Skip navigation

no spam, unsubscribe anytime.
Skip navigation
Goal: 30,000 Progress: 6,503
Sponsored by: The Rainforest Site

Sign now to show your support for protecting snow leopards from climate change through the international community's participation in the United Nations Framework Convention on Climate Change [UNFCCC].

Snow leopards are among an ever-growing list of species threatened by climate change. These magnificent cats live in 12 countries in Central Asia, ranging from the snow-covered mountains of Mongolia and Russia to the Himalayas of Nepal [1] where they play a critical role in their ecosystems as apex predators. Their short forelimbs, long hind limbs, and thick, meter-long tail helps snow leopards traverse steep mountains and thrive in their chilly, high-altitude habitat [2].

As the planet warms due to climate change, however, snow leopards are under increasing threat. Not only does climate change transform habitats, it also forces people to move into new space, including snow leopard habitat previously undisturbed by humans and their livestock [3]. When this occurs, there is often conflict between humans and the leopards when the leopards prey on the easy targets of domesticated animals. In response, herders kill the cats to protect their flocks.

According to National Geographic, "These cats appear to be in dramatic decline because of such killings, and due to poaching driven by illegal trades in pelts and in body parts used for traditional Chinese medicine. Vanishing habitat and the decline of the cats' large mammal prey are also contributing factors." [4]

Protecting snow leopard habitat is the best way to ensure their habitat is undisturbed by humans and remains ecologically sustainable. To do that, climate change must be slowed. According to Snow Leopards Face New Threat from Climate Change--People, "If climate change isn't slowed, more than a third of snow leopard territory might become unsuitable for the cats, according to the World Wildlife Fund (WWF), which has been helping to conserve them for many years." [5]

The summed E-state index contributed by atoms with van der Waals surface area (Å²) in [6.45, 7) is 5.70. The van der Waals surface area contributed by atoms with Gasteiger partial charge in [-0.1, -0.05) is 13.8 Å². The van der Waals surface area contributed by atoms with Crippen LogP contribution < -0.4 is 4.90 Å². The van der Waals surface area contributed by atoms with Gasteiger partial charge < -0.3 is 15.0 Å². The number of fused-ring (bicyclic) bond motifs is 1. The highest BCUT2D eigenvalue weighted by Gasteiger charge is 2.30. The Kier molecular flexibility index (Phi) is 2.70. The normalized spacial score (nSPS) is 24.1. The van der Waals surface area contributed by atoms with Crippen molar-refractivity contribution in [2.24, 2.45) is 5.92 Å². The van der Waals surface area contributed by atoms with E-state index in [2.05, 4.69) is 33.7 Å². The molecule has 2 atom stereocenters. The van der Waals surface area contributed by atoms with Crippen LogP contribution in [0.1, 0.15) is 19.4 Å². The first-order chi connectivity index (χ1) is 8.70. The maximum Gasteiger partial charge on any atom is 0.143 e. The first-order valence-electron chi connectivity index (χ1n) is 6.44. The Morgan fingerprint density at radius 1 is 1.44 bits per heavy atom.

Fortunately, there is a multi-faceted approach being undertaken by the WWF to protect snow leopards which includes "ensuring access to a secure prey base; gaining a better understanding of snow leopard biology, particularly regarding genetics and disease; creating conditions for human populations in the snow leopard's range to better adapt to the impacts of climate change; and continuing to focus on reducing current threats, such as poaching, retaliatory killings and habitat degradation" [6].

But this is not enough. To have real, true, sustainable protections for the snow leopard, nothing short of an international effort to protect our planet's climate will suffice. Sign today to show your support for the international community's participation in the United Nations Framework Convention on Climate Change [UNFCCC] on behalf of the 4,500 – 7,500 snow leopards left in the wild [1].

Sign Here






To the United Nations Framework Convention on Climate Change [UNFCCC]: